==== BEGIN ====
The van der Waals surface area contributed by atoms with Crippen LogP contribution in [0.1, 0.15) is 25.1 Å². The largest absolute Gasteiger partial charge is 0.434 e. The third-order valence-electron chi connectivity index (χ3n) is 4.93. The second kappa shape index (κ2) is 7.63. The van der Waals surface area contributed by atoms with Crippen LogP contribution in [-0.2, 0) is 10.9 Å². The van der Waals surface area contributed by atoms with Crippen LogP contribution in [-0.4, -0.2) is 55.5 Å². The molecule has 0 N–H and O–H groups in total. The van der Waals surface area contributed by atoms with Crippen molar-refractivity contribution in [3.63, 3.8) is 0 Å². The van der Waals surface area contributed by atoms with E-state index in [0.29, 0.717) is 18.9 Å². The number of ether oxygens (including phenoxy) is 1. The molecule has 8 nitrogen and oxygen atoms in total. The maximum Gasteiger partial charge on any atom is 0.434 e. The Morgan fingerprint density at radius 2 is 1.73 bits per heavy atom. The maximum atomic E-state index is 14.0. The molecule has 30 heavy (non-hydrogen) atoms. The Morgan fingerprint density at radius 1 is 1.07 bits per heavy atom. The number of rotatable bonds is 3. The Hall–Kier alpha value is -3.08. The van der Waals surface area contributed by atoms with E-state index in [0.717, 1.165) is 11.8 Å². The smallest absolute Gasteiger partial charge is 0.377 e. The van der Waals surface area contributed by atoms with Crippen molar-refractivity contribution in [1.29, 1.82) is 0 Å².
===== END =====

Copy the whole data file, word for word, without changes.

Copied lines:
The van der Waals surface area contributed by atoms with Crippen LogP contribution in [0.1, 0.15) is 25.1 Å². The largest absolute Gasteiger partial charge is 0.434 e. The third-order valence-electron chi connectivity index (χ3n) is 4.93. The second kappa shape index (κ2) is 7.63. The van der Waals surface area contributed by atoms with Crippen LogP contribution in [-0.2, 0) is 10.9 Å². The van der Waals surface area contributed by atoms with Crippen LogP contribution in [-0.4, -0.2) is 55.5 Å². The molecule has 0 N–H and O–H groups in total. The van der Waals surface area contributed by atoms with Crippen molar-refractivity contribution in [3.63, 3.8) is 0 Å². The van der Waals surface area contributed by atoms with E-state index in [0.29, 0.717) is 18.9 Å². The number of ether oxygens (including phenoxy) is 1. The molecule has 8 nitrogen and oxygen atoms in total. The maximum Gasteiger partial charge on any atom is 0.434 e. The Morgan fingerprint density at radius 2 is 1.73 bits per heavy atom. The maximum atomic E-state index is 14.0. The molecule has 30 heavy (non-hydrogen) atoms. The Morgan fingerprint density at radius 1 is 1.07 bits per heavy atom. The number of rotatable bonds is 3. The Hall–Kier alpha value is -3.08. The van der Waals surface area contributed by atoms with E-state index in [0.717, 1.165) is 11.8 Å². The smallest absolute Gasteiger partial charge is 0.377 e. The van der Waals surface area contributed by atoms with Crippen molar-refractivity contribution in [1.29, 1.82) is 0 Å².